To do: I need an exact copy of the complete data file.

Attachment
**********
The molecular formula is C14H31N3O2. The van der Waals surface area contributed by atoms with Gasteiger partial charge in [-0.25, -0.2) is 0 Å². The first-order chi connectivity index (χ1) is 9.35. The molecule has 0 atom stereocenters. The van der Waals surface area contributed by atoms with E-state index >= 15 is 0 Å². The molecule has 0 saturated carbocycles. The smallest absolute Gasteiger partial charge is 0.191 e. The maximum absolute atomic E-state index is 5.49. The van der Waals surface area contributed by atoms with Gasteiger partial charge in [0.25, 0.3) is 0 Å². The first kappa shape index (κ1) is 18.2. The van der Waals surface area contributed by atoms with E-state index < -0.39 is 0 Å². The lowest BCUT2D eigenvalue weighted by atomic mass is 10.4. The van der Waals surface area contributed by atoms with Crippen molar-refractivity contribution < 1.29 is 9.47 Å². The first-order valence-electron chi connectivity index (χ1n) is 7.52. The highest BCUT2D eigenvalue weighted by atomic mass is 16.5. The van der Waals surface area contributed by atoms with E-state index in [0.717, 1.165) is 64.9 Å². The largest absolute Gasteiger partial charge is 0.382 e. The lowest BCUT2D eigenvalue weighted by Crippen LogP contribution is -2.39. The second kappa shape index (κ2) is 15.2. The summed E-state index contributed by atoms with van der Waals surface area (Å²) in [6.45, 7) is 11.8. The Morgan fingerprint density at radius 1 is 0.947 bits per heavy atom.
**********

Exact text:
The molecular formula is C14H31N3O2. The van der Waals surface area contributed by atoms with Gasteiger partial charge in [-0.25, -0.2) is 0 Å². The first-order chi connectivity index (χ1) is 9.35. The molecule has 0 atom stereocenters. The van der Waals surface area contributed by atoms with E-state index >= 15 is 0 Å². The molecule has 0 saturated carbocycles. The smallest absolute Gasteiger partial charge is 0.191 e. The maximum absolute atomic E-state index is 5.49. The van der Waals surface area contributed by atoms with Gasteiger partial charge in [0.25, 0.3) is 0 Å². The first kappa shape index (κ1) is 18.2. The van der Waals surface area contributed by atoms with E-state index < -0.39 is 0 Å². The lowest BCUT2D eigenvalue weighted by atomic mass is 10.4. The van der Waals surface area contributed by atoms with Crippen molar-refractivity contribution < 1.29 is 9.47 Å². The first-order valence-electron chi connectivity index (χ1n) is 7.52. The highest BCUT2D eigenvalue weighted by atomic mass is 16.5. The van der Waals surface area contributed by atoms with E-state index in [0.717, 1.165) is 64.9 Å². The largest absolute Gasteiger partial charge is 0.382 e. The lowest BCUT2D eigenvalue weighted by Crippen LogP contribution is -2.39. The second kappa shape index (κ2) is 15.2. The summed E-state index contributed by atoms with van der Waals surface area (Å²) in [6.45, 7) is 11.8. The Morgan fingerprint density at radius 1 is 0.947 bits per heavy atom.